If you think the test is not that accurate in terms of trying to measure ‘Zswap’, then you are more than welcome to send suggestions, and correct me where I am wrong.

An RHCE, 'Linux' user with 14+ years of experience. Extreme lover of Linux and FOSS. He is passionate to test every Linux distribution & compare with the previous release to write in-depth articles to help the FOSS community.

12 thoughts on “Does ‘Zswap’ Really Improve Responsiveness ? (Ubuntu 13.10)”

  1. Great work – how did you find zswap compared to zram? It would be nice to measure these two methods of compressed swap. As you already have shown – theory is theory, practic on the desktop is the other truth.

  2. IMHO the application re-loading is not a real-world scenario for the low-memory systems. I think it should be tested on a 1GB RAM system, where someone tries to work with several applications together. For example firefox with “Don’t load tabs until selected” turned OFF – to load all tabs plus editing a big file with open office and drawing something in gimp. The memory usage should be over the RAM installed so the swap to get used. For example ~ 2GB memory usage with 1GB RAM installed. Then the responsiveness of the system should be evaluated. When you switch from app to app, you’ll notice that it’s slow with heavy I/O. …

    • Interesting idea, & I do agree with you that the test I ran might not exactly represent a common scenario, on a low memory system. But, what about a system that has, say 512MiB of RAM capacity, would it not be reasonable to assume that a user might still try to run 3 or 4 somewhat memory hungry programs, on it ?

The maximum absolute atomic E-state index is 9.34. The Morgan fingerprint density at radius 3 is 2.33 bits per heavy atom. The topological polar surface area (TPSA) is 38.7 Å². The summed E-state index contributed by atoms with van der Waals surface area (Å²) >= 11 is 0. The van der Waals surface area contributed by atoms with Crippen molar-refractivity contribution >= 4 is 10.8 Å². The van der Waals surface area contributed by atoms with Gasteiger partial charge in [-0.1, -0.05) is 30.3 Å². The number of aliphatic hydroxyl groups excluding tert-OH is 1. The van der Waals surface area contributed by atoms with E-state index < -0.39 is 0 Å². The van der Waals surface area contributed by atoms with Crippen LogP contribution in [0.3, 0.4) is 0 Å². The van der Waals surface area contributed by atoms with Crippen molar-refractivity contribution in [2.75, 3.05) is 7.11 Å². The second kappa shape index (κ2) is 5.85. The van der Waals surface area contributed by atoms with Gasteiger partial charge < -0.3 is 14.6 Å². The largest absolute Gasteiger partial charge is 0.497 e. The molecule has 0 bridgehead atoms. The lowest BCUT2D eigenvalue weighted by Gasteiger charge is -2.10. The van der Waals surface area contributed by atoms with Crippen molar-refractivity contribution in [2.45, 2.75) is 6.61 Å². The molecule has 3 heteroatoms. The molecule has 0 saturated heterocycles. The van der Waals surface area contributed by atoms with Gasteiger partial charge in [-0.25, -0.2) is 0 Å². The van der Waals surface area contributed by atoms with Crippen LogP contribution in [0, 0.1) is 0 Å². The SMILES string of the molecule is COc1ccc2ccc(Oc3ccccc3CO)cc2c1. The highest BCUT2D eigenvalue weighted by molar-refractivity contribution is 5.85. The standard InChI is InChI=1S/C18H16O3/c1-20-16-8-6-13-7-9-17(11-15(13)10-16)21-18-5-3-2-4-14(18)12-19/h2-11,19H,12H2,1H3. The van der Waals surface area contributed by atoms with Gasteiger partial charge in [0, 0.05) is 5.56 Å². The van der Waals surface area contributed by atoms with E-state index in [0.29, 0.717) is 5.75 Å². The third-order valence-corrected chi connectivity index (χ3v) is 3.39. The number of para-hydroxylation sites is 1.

In any case, I strongly believe that the test I ran should still be able give some idea about Zswap’s performance because it was able to increase the RAM usage up to a point thus forcing the OS to use the ‘Swap space’ (even if it was not by that much). Sure one will notice that it is slow when switching from app to app (under heavy I/O), but again, remember, I am considering the ‘felt responsiveness’, when compared (before & after using ‘Zswap’).

  3. yeah it slows down my system too during heavy io (couple of btrfs defrags + compresses, file copies, ..), but then I’m not really ram constrained as I have 16GB

    16gb ram
    500 tb evo 840 ssd (swap is on this one.. in b4 but swap kills ssds and tlc ones are especially voulnrable)
    3 tb wd red hd
    3 tb wd red hd
    750tb wd something laptop hd

    it basically goes from smooth to stuttering as a lot and cpu load from ~50% to 80~

    • Thank you for the input, that’s one hell of a system you have there! 😉 . Not exactly sure to what to make up with the CPU load, maybe it’s a bug, or simply the result of data compression.

      • the original 50 was a couple of btrfs filesystems, being compressed/defraged and me browsing the net (I thinik I had ff and chrome open), electrum and kde’s desktop effects (window transparency and other stuff

        the additional 30 came when I turned on zswap (for no real reason, just wondered what would happen and since it only needs one echo to enable….)…. maybe it would have been faster with lz4 vs lzo, but then with lzo if any of the data was compressed by zswap or btrfs it shouldn’t need to be decompressed and re-compressed